Cybersecurity Programs in Montana

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Sunset over a bridge and trees at West Glacier, Montana Credit: Jonathan Dakin / EyeEm / Getty Images

Known for its striking landscapes and diverse wildlife, Montana earned its "Treasure State" nickname for its rich gold and silver deposits. Today, Montana has a strong economy built on primary sector activities, including energy production, forestry, mining, and agriculture.

In 2021, Montana's economy grew by a reported 6.7%, which was the seventh-highest growth rate of any state that year. The University of Montana's Bureau of Business and Economic Research also reported that Montana's tech industry was expanding seven times faster than the state's general economy in 2021.

In Montana, cybersecurity programs are available at the undergraduate and graduate levels. This resource presents a data-driven snapshot of the Treasure State for aspiring cybersecurity professionals. Use our guide to discover learning and career opportunities.

Montana at a Glance

Average Wage for Computer and Mathematical Occupations


% of Workforce in Tech


Economic Impact of Tech Industry

$2 billion

Number of Higher Learning Institutions


Sources: Cyberstates™, NCES, OEWS

Why Go to College for Cybersecurity in Montana?

Montana cybersecurity programs tend to offer cost advantages to learners who pursue programs at accredited degree-granting institutions. The state's average tuition costs rank below or well below nationwide trends in most metrics tracked by the National Center for Education Statistics (NCES).

Learners seeking campus-based programs may enjoy Montana's offerings. The state has the highest enrollment rate in partially or exclusively on-campus programs of any state. Studying on campus makes networking easier due to face-to-face interactions with peers and instructors.

Some Montana cybersecurity majors take advantage of practical learning opportunities like internships and work-study placements. These programs can offer employment leads, as well, which benefits learners pursuing employment in Montana's fast-growing tech industry.

Montana also has a major energy production industry, ranking seventh in the United States for hydroelectric power generation in 2021. Experts stress the critical importance of cybersecurity in the energy industry while also noting persistent vulnerability gaps.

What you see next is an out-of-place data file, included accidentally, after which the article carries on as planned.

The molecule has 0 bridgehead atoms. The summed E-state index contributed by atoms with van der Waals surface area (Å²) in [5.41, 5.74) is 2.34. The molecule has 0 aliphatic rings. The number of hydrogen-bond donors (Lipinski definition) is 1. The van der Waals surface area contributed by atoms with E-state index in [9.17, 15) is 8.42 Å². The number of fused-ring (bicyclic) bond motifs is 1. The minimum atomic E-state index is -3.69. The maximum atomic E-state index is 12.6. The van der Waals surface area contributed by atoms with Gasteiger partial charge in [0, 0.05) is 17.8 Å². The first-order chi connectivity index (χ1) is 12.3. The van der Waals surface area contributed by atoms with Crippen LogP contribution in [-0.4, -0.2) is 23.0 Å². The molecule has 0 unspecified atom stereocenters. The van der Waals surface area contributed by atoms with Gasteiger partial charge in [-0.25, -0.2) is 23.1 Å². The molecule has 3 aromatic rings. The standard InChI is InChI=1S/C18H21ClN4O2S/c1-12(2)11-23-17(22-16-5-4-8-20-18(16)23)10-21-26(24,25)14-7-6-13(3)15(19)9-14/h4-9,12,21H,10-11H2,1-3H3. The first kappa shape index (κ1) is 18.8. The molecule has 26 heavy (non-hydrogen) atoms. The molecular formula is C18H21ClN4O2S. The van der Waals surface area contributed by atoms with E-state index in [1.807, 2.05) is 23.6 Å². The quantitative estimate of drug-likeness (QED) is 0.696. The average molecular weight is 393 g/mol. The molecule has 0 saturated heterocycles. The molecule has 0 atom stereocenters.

These dynamics signal strong employment potential for cybersecurity in Montana and make the state an intriguing place to study.

Education Statistics for Montana

Montana's higher education network serves a population of approximately 1.1 million, giving the state a relatively high number of colleges per capita. Students at Montana institutions engage with campus-based learning at higher-than-average rates.

Higher Education Statistics Montana Data National Data

Four-Year Colleges



Two-Year Colleges



Students Enrolled in Distance Education



Sources: NCES

Accreditation for Montana Schools

Students should only consider Montana cybersecurity programs at accredited institutions. Institutional accreditation signifies that a school has passed rigorous third-party evaluations of its academic standards.

The Northwest Commission on Colleges and Universities (NWCCU) has traditionally served as the main accreditor of Montana institutions. However, other reputable accrediting agencies can also endorse Montana institutions as the result of changes made in 2020. These agencies may include:

Some technology programs hold a specialized endorsement known as programmatic accreditation. ABET, formerly the Accreditation Board for Engineering and Technology, ranks among the best-known specialized accreditors of STEM-related degree programs.

Considerations for a Cybersecurity Degree in Montana

Learners considering Montana cybersecurity majors have many factors to consider. Beyond issues such as program content and student body diversity, many learners prioritize specific delivery formats.

The three main learning formats include 100% campus-based, 100% online, and hybrid models that blend campus and online learning.

Each type offers advantages and drawbacks. Campus-based programs make a good match for students seeking a college experience with face-to-face peer and faculty interactions. The scheduling flexibility of online learning tends to appeal to degree-seekers with other commitments. Hybrid programs balance the advantages of campus-based and online models. However, their on-campus components may require you to travel or relocate to Montana.

The following table summarizes general trends regarding distance education in Montana:

Explore rankings for top cybersecurity programs around the country

Associate Degree Programs in Cybersecurity

Associate Degree Programs in Cybersecurity

Best Online Bachelor's in Cybersecurity Programs

Best Online Bachelor's in Cybersecurity Programs

Best Online Master’s in Cybersecurity Programs